Think about it; is today's slim, sleek and snazzy television really an idiot box? It's getting smarter, with more tech, bigger and better screens and great designs. HD TVs have given way to 4K TVs with superior image and movie quality. The price of 4K TV has also (slowly) come down to affordable levels. Moreover, most 4K TVs carry smart features. The latest to join the smart TV bandwagon is Sony Bravia X93E LED thin tube. The company claims it has superior features and is the best in the category.
Let's face it. Samsung has been in the eye of the storm. Yes, with reason. Naysayers wondered if they could ever recover from the massive debacle last year. Loyalists, hoped they would do better; and tech enthusiasts, they were watching their every move. The spotlight was on their new launch, Galaxy S8 and S8 Plus.The good news is that the company has moved past the fiasco and is on the right track.
Let me set the stage for you. I have been an iOS and Android user for quite some time now. To be frank, 75% of my time (daily) is spent on an Android Device and 25% goes on an iOS one. Why?
Muck Rack makes it simple to find people, tweets, or articles that mention any name, keyword, company, hashtag etc. We've compiled this guide to help you make the most of your search.
Selecting a term
Start searching tweets, articles from media outlets, articles mentioned in tweets, journalists'
names, titles and bios with some suggested searches:
Companies or Topics (e.g. iPhone, Microsoft)
Phrases (e.g. "cloud computing") — use quotes to keep the terms together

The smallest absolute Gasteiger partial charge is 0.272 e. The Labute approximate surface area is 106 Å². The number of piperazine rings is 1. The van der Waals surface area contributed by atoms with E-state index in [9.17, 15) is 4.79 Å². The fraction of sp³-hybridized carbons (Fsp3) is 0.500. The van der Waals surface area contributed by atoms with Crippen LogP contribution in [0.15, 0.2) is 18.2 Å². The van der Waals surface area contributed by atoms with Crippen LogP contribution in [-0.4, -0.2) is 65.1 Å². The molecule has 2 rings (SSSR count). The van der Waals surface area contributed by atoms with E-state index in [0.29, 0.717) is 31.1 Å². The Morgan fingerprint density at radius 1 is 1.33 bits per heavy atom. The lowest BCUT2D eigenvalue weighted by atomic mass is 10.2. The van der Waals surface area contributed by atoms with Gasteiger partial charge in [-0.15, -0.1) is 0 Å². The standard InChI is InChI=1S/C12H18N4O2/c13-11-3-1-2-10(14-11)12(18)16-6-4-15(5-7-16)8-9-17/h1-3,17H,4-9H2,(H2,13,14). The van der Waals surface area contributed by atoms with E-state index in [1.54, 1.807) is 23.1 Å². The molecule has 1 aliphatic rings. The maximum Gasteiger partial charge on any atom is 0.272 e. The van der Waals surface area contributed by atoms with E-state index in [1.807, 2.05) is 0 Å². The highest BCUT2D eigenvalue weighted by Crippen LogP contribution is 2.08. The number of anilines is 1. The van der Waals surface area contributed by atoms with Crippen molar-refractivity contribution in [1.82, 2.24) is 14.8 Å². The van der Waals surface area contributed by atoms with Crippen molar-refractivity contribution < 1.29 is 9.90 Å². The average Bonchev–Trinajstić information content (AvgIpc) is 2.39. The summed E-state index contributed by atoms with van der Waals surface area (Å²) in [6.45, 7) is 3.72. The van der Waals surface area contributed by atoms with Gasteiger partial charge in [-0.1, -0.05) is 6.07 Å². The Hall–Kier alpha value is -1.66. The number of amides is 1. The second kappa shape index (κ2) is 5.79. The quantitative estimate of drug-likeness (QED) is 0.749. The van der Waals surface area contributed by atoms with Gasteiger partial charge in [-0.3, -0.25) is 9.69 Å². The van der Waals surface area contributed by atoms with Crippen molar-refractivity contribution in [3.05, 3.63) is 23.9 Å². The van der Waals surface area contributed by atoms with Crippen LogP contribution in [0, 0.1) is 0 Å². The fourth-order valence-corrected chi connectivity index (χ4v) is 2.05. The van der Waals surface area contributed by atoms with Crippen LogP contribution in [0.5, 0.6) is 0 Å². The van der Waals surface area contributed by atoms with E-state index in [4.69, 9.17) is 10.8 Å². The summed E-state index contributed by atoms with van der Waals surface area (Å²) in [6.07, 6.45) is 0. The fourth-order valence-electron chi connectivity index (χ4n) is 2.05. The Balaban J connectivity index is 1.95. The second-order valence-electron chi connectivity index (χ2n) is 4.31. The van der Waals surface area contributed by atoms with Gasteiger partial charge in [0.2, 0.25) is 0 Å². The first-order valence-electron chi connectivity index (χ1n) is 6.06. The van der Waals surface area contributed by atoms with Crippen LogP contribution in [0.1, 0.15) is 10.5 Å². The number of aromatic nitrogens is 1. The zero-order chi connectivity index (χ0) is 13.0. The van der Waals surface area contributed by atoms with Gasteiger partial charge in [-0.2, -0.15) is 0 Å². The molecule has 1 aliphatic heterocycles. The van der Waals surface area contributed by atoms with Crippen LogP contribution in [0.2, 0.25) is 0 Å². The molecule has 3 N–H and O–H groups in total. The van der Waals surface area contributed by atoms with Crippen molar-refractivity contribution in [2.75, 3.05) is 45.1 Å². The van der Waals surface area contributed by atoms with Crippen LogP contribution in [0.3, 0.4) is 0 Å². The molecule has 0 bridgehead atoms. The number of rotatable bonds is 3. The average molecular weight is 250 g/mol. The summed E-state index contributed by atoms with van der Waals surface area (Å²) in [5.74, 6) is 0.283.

Twitter handles (e.g. @username) — returns those who have mentioned or replied to
Names (e.g. "David Pogue")
Hashtags (e.g. #sxsw, #london2012)
Bio details (e.g. vegan, Olympics, father)
Muck Rack's Advanced Search allows for many boolean operators.
Find results that mention multiple specified terms, use AND or
+. For example, ensure each result contains both Elon Musk and Mark Zuckerberg by
searching Obama AND Romney or Obama + Romney.
Use the operators OR or , to broaden your search when you'd like either of
multiple terms to appear in results. (This is the default behavior of our search when no operators
are used.) For example, search for democrat OR republican to find results that refer to
Democrats and/or Republicans.
Use NOT or - to subtract results from your search. For
example, searching Disney will yield results about the Walt Disney Company as well as Walt Disney
World Resort. To exclude mentions of Disney World, search for Disney -World or Disney
When using one of these operators with a phrase, enclose it in quotation marks. For example, you can
find results about smartphones excluding Apple's iPhone 4S by searching smartphone -"iPhone
Exact case matching or punctuation
If you're searching for a brand name or keyword that relies on specific punctuation marks or capitalization, you can
find results that match your exact query by adding matchcase: before the keyword you're searching for, like matchcase:E*TRADE .
Use parentheses to separate multiple
boolean phrases. For example, to find journalists talking about having fun in Disney World or
Disneyland, search for ("disney world" OR disneyland) AND fun.
An asterisk can be used to search for any variation of a root word truncated by the asterisk. For example, searching for admin* will return results for administrator, administration, administer, administered, etc.
A near operator is an AND operator where you can control the distance between the words. You can vary the distance the near operation uses by adding a forward slash and number (between 0-99) such as strawberries NEAR/10 "whipped cream", which means the strawberries must exist within 10 words of "whipped cream".